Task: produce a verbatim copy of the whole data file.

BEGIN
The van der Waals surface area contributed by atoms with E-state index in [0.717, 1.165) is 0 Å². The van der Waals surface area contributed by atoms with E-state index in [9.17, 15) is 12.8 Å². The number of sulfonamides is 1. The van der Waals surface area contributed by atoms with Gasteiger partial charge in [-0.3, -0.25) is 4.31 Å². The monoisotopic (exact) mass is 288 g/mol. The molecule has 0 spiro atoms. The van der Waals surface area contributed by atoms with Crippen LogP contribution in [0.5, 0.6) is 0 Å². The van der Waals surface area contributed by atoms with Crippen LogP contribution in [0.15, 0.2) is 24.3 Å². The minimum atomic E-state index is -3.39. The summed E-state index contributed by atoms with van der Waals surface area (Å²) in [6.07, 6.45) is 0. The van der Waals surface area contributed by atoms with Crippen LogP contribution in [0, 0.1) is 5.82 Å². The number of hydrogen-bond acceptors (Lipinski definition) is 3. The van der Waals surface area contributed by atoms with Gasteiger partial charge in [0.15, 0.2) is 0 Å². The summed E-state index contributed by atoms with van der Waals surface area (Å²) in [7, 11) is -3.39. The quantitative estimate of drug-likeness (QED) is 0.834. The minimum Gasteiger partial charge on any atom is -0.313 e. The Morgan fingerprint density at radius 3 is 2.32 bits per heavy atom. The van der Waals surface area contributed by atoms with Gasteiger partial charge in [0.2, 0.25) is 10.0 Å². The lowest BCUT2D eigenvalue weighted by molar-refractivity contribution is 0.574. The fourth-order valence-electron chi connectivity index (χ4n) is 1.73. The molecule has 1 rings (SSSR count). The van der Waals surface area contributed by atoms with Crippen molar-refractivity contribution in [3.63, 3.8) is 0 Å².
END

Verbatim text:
The van der Waals surface area contributed by atoms with E-state index in [0.717, 1.165) is 0 Å². The van der Waals surface area contributed by atoms with E-state index in [9.17, 15) is 12.8 Å². The number of sulfonamides is 1. The van der Waals surface area contributed by atoms with Gasteiger partial charge in [-0.3, -0.25) is 4.31 Å². The monoisotopic (exact) mass is 288 g/mol. The molecule has 0 spiro atoms. The van der Waals surface area contributed by atoms with Crippen LogP contribution in [0.5, 0.6) is 0 Å². The van der Waals surface area contributed by atoms with Crippen LogP contribution in [0.15, 0.2) is 24.3 Å². The minimum atomic E-state index is -3.39. The summed E-state index contributed by atoms with van der Waals surface area (Å²) in [6.07, 6.45) is 0. The van der Waals surface area contributed by atoms with Crippen LogP contribution in [0, 0.1) is 5.82 Å². The number of hydrogen-bond acceptors (Lipinski definition) is 3. The van der Waals surface area contributed by atoms with Gasteiger partial charge in [0.15, 0.2) is 0 Å². The summed E-state index contributed by atoms with van der Waals surface area (Å²) in [7, 11) is -3.39. The quantitative estimate of drug-likeness (QED) is 0.834. The minimum Gasteiger partial charge on any atom is -0.313 e. The Morgan fingerprint density at radius 3 is 2.32 bits per heavy atom. The van der Waals surface area contributed by atoms with Gasteiger partial charge in [0.2, 0.25) is 10.0 Å². The lowest BCUT2D eigenvalue weighted by molar-refractivity contribution is 0.574. The fourth-order valence-electron chi connectivity index (χ4n) is 1.73. The molecule has 1 rings (SSSR count). The van der Waals surface area contributed by atoms with Crippen molar-refractivity contribution in [3.63, 3.8) is 0 Å².